Former World and Olympic champion Lennox Lewis has branded a proposal to allow professional boxers to compete at the Olympics "preposterous".
The British fighter won super-heavyweight gold for Canada at the 1988 games in Seoul before turning professional, and fears the potential safety consequences of the plan.
Lewis told BBC Radio 5 Live's Sportsweek programme: "I kind of think it is preposterous, to a certain degree. The amateur system is based for amateurs -- this is why we put in the headgear to protect them because they have a lack of experience and they are not that primed as a professional yet.
"Now all of a sudden, you get a world champion or somebody in the top 10 as a professional now going against basically an amateur, somebody with a lack of experience -- I don't look at that as being fair."
That disparity in experience is a major concern for Lewis, who used current British world champion Anthony Joshua, who won the gold medal in the same super-heavyweight division at the 2012 Olympics in London to illustrate his concerns.
He said: "Anthony Joshua went to the Olympics -- all of a sudden, if he had boxed Wladimir Klitschko at the Olympics, it wouldn't have been fair for him because Vladimir had his time at the Olympics and was able to go through that learning and then all of a sudden now, has 70 fights as a professional .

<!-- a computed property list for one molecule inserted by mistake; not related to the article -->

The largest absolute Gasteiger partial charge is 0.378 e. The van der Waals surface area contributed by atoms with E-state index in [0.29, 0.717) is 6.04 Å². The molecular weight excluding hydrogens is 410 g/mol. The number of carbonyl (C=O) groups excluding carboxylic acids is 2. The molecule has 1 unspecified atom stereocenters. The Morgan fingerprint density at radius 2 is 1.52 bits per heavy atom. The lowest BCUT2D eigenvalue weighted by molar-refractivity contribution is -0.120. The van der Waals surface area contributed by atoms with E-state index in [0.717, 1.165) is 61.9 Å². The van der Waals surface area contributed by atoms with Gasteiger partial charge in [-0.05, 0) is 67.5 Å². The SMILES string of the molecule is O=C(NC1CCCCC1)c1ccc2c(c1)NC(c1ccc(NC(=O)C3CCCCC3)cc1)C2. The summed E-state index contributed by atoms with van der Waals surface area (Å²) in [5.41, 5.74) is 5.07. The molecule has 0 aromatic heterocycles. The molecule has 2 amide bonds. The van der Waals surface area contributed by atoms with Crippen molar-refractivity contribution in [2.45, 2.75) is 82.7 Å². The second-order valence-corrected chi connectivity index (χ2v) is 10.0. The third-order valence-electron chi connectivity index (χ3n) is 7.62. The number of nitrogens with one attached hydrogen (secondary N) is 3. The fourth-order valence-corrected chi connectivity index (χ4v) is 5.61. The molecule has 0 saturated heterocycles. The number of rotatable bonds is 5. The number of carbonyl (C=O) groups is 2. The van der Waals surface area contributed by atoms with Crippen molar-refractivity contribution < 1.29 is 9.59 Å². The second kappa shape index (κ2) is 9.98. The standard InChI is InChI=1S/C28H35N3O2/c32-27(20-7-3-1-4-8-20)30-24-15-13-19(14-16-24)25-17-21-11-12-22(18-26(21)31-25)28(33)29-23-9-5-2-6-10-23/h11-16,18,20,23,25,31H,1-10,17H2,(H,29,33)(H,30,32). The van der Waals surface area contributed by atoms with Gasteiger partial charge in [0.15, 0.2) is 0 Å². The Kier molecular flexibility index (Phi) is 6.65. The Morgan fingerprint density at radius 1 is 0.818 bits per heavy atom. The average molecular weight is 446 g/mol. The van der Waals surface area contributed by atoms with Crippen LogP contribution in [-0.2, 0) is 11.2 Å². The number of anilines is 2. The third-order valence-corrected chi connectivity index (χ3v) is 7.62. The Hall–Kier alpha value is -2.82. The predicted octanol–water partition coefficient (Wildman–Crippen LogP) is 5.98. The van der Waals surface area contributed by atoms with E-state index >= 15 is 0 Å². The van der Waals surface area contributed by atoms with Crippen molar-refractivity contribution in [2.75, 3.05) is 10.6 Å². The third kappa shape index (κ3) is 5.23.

"Now it's going to be a situation where he is going to be boxing for a gold medal as a professional boxer with that type of experience going against a kid that's 18 with, let's say, 10 international fights.
"It's just such a broad line there that I don't really understand it."
Had the system, which has been proposed by the International Boxing Association AIBA, been in place in Lewis' day, he could have found himself in direct competition in South Korea with then world champion Mike Tyson, a challenge for which he freely admits he would not have been ready at that point in his career.
He said: "For me, the Olympics was my goal that I wanted definitely to complete in my lifetime and to me, the Olympics showed me that that was really my gold ticket into the professional ranks.
"I may be the best amateur in the world by winning the Olympics -- now I really have to empty my cup, just like all Olympians do when they decide to turn pro, they empty their amateur cup and now they start learning as a professional, different scoring, a different type of boxing, longer rounds.
"It's just a different type of boxing all together, so for them to marry the two, I don't think they marry well.
"When I saw Mike Tyson winning the heavyweight championship of the world, all I thought to myself was, 'Me and this guy used to spar at one time, I know everything about him and he's a professional now'.
"I was actually glad that didn't happen at that point because I was able top learn my professional boxing with some great trainers and was able to come back and beat Mike Tyson as a professional."